Logourl black
From our private database of 14,000+ case briefs...

Taylor v. Metzger

Supreme Court of New Jersey
706 A.2d 685 (1998)


Facts

Carrie Taylor (plaintiff), an African American sheriff’s officer for 20 years, was at the county police academy for firearms training when she encountered Burlington County Sheriff Henry Metzger (defendant) and Undersheriff Gerald Isham. Taylor said hello to Metzger, who responded by turning to Isham and stating, “[t]here’s the jungle bunny.” Isham laughed. Taylor did not respond, but shortly thereafter became a “nervous wreck” and began crying. The following week, Metzger attempted to provide Taylor with a written apology on two occasions, but Taylor refused to accept each time. Taylor disclosed the incident to colleagues at the academy and later to the media and several newspapers which reported on the incident. Afterwards, Taylor did not lose any income and her basic employment remained unchanged. Taylor did lose her position as floor supervisor which was attributed to the fact that only sergeants were eligible for that position. However, co-workers avoided her and she was labeled by some as a “troublemaker.” Taylor claims the incident caused her emotional distress and filed suit against Metzger. Taylor was afraid to leave work by herself, she purchased a bullet-proof vest, suffered from insomnia and experienced nightmares recounting the incident. She also experienced mood changes and began losing her hair. Taylor was diagnosed with “adjustment disorder with mixed emotional features” which was later revised to “post-traumatic stress disorder.” The trial court granted Metzger’s motion for summary judgment and Taylor appealed. The appellate division affirmed the trial court’s judgment. The New Jersey Supreme Court granted review.

Rule of Law

The rule of law is the black letter law upon which the court rested its decision.

To access this section, please start your free trial or log in.

Issue

The issue section includes the dispositive legal issue in the case phrased as a question.

To access this section, please start your free trial or log in.

Holding and Reasoning (Handler, J.)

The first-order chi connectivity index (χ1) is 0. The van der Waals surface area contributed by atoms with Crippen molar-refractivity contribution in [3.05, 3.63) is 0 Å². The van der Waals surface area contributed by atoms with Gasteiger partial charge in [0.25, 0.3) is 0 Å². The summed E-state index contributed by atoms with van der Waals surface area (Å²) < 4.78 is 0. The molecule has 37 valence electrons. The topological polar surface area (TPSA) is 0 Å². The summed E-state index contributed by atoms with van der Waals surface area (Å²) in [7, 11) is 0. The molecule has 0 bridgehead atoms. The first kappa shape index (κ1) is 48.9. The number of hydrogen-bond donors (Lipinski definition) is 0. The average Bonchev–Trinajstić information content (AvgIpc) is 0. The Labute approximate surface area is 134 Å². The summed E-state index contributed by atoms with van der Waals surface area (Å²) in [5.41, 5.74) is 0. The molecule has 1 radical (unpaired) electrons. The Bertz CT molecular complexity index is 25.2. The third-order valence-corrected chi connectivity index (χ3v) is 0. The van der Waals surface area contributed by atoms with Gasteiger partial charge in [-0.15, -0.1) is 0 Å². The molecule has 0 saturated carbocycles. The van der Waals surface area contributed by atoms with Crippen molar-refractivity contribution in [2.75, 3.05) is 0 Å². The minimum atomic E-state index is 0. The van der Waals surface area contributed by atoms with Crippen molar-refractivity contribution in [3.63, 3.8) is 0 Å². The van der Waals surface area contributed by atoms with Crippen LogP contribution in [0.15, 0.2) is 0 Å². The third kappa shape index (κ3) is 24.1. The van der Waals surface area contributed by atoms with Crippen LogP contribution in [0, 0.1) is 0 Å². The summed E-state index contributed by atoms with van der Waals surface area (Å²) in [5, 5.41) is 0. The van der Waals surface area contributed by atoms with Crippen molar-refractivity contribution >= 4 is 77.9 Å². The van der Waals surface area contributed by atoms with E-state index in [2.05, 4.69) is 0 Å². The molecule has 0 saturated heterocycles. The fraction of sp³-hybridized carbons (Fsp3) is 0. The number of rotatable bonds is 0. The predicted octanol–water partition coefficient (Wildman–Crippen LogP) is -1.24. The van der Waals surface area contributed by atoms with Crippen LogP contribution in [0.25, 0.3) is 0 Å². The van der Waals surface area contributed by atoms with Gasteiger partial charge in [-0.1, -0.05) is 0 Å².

The holding and reasoning section includes:

  • A “yes” or “no” answer to the question framed in the issue section;
  • A summary of the majority or plurality opinion, using the CREAC method; and
  • The procedural disposition (e.g. reversed and remanded, affirmed, etc.).

To access this section, please start your free trial or log in.

Dissent (Garibaldi, J.)

The dissent section is for members only and includes a summary of the dissenting judge or justice’s opinion.

To access this section, please start your free trial or log in.

What to do next…

  1. Unlock this case brief with a free (no-commitment) trial membership of Quimbee.

    You’ll be in good company: Quimbee is one of the most widely used and trusted sites for law students, serving more than 97,000 law students since 2011. Some law schools—such as Yale, Vanderbilt, Berkeley, and the University of Illinois—even subscribe directly to Quimbee for all their law students. Read our student testimonials.

  2. Learn more about Quimbee’s unique (and proven) approach to achieving great grades at law school.

    Quimbee is a company hell-bent on one thing: helping you get an “A” in every course you take in law school, so you can graduate at the top of your class and get a high-paying law job. We’re not just a study aid for law students; we’re the study aid for law students. Read more about Quimbee.

Here's why 174,000 law students have relied on our case briefs:

  • Written by law professors and practitioners, not other law students. 14,000 briefs, keyed to 188 casebooks. Top-notch customer support.
  • The right amount of information, includes the facts, issues, rule of law, holding and reasoning, and any concurrences and dissents.
  • Access in your classes, works on your mobile and tablet. Massive library of related video lessons and high quality multiple-choice questions.
  • Easy to use, uniform format for every case brief. Written in plain English, not in legalese. Our briefs summarize and simplify; they don’t just repeat the court’s language.